Our 15 year partnership with Maastricht University
The UK palliative care system is viewed by many nations as being significantly advanced; indeed, hospice care as we know it has its origins in Dame Cicely Saunders, Founder of the modern hospice movement. As a result, medical staff from other countries look to industry professionals in Britain for expert opinions, innovations and research in the field. For this reason, Woking Hospice is seen as an attractive place for GP Trainees from Maastricht University, the Netherlands, to visit for work experience. Woking Hospice welcomed its first GP registrars from the country in 2001 and has been accepting regular visitors from there ever since.
Every three months, GP Trainees who have chosen the Surrey based hospice as their elective out of a number of different options, both at home and abroad, arrive here to undertake a six week placement scheme. They stay with a family and work alongside teams at the hospice, playing an integral part in the care of patients for the duration of their time here. The aim is to take what they have learnt back to their practices in the Netherlands as well as endeavour to bring their ideas and experience to the clinical team in England.
Stephan Widjaja is the latest Doctor to have visited the Hospice and gave very positive feedback, saying before he left: “at Maastricht University, we are really blessed to have Woking Hospices on our list of electives for work experience; it’s quite unique. I am learning so much, I could stay another six weeks! Everyone works as a team and communicates to each other. I get to know so much about my patients because my colleagues take time to learn about them as individuals; it was a lot to take in at first but now I am getting the hang of it. Some of my peers on the course have either been here already or are due to come to the UK soon. I hope this scheme continues as it’s a really excellent opportunity and I am going to take a lot of what I learnt back with me to the Netherlands.”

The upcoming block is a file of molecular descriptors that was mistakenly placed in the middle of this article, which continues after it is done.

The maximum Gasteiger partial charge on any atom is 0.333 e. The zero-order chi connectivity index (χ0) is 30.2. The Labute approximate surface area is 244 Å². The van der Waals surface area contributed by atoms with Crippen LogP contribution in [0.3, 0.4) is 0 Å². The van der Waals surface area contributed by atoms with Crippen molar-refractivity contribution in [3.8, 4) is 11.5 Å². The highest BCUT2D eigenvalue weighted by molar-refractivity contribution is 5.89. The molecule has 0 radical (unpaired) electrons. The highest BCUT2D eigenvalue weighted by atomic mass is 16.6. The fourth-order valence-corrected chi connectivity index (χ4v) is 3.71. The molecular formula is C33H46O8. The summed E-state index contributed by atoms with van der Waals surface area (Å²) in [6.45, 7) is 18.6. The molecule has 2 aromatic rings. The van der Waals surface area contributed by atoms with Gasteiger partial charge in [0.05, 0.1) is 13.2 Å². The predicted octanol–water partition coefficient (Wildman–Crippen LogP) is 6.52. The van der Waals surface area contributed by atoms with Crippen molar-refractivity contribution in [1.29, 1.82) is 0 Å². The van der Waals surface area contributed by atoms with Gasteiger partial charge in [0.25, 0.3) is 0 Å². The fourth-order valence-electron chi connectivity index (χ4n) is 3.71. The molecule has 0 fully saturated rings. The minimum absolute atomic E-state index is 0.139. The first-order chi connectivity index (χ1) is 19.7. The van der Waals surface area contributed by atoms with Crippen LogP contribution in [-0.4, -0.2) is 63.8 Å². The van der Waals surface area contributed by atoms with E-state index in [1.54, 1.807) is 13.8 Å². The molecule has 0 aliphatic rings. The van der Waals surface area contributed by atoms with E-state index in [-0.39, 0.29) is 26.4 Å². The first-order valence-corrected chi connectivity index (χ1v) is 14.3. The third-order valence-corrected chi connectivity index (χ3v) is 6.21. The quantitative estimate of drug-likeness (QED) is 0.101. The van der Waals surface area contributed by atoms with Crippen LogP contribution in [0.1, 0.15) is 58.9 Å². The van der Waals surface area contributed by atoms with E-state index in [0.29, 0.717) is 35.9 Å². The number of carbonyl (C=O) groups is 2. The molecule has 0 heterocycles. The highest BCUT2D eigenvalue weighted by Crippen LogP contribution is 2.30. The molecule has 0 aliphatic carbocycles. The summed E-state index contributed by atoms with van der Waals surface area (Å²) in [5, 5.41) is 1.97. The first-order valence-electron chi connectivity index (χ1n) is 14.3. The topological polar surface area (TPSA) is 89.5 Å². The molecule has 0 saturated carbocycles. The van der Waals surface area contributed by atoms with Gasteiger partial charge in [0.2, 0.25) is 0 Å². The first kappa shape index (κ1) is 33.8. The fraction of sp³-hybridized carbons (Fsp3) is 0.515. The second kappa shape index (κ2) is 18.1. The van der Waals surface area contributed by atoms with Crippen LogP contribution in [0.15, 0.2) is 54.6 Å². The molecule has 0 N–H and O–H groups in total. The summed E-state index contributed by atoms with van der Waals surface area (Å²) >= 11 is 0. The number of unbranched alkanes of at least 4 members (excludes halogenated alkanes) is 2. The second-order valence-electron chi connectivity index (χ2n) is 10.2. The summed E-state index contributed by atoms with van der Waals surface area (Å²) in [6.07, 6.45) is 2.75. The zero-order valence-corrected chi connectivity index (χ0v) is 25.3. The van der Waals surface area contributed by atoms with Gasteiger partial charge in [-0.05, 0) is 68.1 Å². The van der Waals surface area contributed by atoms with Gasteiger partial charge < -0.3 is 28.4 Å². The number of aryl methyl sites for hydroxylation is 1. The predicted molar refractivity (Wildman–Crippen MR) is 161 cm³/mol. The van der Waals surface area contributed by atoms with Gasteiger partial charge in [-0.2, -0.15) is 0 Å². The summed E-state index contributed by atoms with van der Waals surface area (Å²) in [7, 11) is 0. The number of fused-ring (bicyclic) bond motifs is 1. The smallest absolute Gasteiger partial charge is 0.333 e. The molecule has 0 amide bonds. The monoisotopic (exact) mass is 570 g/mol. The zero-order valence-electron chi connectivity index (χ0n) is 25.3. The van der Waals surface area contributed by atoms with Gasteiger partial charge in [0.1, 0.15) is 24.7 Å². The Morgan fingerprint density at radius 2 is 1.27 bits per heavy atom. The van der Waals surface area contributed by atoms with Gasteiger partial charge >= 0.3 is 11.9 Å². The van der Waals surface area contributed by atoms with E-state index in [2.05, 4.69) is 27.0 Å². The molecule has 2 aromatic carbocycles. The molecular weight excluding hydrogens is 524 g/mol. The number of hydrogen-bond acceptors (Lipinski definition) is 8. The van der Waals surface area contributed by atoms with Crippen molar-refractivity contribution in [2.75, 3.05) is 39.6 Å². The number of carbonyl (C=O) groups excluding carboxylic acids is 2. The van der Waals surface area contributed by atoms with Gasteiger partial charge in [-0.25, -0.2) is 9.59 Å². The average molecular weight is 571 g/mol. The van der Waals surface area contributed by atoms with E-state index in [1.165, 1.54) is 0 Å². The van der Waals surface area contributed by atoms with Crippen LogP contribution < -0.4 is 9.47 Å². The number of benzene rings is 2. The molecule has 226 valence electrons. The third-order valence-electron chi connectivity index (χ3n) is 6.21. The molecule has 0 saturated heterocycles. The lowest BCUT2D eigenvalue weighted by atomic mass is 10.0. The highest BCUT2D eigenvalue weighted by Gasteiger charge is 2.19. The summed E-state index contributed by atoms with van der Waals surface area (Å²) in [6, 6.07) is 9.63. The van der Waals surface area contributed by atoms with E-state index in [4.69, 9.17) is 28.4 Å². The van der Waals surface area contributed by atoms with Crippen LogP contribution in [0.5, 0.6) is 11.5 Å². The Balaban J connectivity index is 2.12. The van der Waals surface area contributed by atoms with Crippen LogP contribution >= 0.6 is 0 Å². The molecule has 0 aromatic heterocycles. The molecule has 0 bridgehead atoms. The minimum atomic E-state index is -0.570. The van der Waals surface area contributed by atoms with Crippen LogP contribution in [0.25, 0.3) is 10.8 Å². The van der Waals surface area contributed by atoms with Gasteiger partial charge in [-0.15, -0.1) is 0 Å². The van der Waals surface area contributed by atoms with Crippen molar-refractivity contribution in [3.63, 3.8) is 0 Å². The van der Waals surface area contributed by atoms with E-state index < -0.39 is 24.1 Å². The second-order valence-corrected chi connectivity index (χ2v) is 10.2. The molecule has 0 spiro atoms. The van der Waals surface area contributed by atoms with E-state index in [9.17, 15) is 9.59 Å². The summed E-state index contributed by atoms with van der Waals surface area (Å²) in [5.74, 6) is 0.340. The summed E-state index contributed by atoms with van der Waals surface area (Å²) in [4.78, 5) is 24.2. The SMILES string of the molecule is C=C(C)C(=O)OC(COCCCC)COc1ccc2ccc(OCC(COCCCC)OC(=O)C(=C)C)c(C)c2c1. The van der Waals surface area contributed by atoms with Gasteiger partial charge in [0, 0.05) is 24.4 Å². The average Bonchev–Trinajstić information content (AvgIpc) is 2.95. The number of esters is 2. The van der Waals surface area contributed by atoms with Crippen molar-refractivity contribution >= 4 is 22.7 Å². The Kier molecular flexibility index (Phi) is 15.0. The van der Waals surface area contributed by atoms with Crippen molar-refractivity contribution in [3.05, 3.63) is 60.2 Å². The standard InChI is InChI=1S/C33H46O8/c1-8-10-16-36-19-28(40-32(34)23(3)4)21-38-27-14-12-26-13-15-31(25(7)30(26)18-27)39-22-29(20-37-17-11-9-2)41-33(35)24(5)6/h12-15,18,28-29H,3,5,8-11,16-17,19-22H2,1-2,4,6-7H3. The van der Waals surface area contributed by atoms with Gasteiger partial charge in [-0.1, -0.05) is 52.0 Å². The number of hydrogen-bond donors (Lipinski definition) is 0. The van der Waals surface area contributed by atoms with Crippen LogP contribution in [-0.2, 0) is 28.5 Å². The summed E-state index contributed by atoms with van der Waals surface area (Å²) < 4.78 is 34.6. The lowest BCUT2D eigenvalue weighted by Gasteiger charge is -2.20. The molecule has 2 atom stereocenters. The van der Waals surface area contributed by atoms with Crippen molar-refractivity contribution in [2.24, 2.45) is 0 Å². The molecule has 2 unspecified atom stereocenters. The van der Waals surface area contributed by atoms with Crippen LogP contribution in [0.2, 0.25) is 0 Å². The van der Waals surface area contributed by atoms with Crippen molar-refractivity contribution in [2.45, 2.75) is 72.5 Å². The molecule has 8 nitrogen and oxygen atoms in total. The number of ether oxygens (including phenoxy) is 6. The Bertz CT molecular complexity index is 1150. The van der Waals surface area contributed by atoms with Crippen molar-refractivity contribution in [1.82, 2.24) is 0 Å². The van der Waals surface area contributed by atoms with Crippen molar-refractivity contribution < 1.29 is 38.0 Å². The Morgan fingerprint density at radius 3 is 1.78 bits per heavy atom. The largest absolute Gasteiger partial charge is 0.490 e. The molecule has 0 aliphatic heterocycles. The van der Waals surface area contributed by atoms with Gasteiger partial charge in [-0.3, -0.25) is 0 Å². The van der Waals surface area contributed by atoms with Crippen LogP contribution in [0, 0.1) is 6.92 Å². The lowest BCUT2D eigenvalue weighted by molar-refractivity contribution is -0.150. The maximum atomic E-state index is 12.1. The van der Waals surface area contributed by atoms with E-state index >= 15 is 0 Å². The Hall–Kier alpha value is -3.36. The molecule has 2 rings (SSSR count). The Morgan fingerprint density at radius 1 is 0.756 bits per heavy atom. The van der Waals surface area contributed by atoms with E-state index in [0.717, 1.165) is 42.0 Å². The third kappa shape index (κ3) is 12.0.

Fiona Bailey, outgoing Medical Director at the hospices explains the benefits for the organisation: “Hearing about how end of life care is approached in a different country broadens your horizons and opens your mind to new ways of thinking. It is also great to work with enthusiastic GPs who are willing to present different ideas and engage with everyone. It is wonderful to know that we in England are having an impact on how people near the end of their lives are cared for in another country”
To read the full interviews, click here.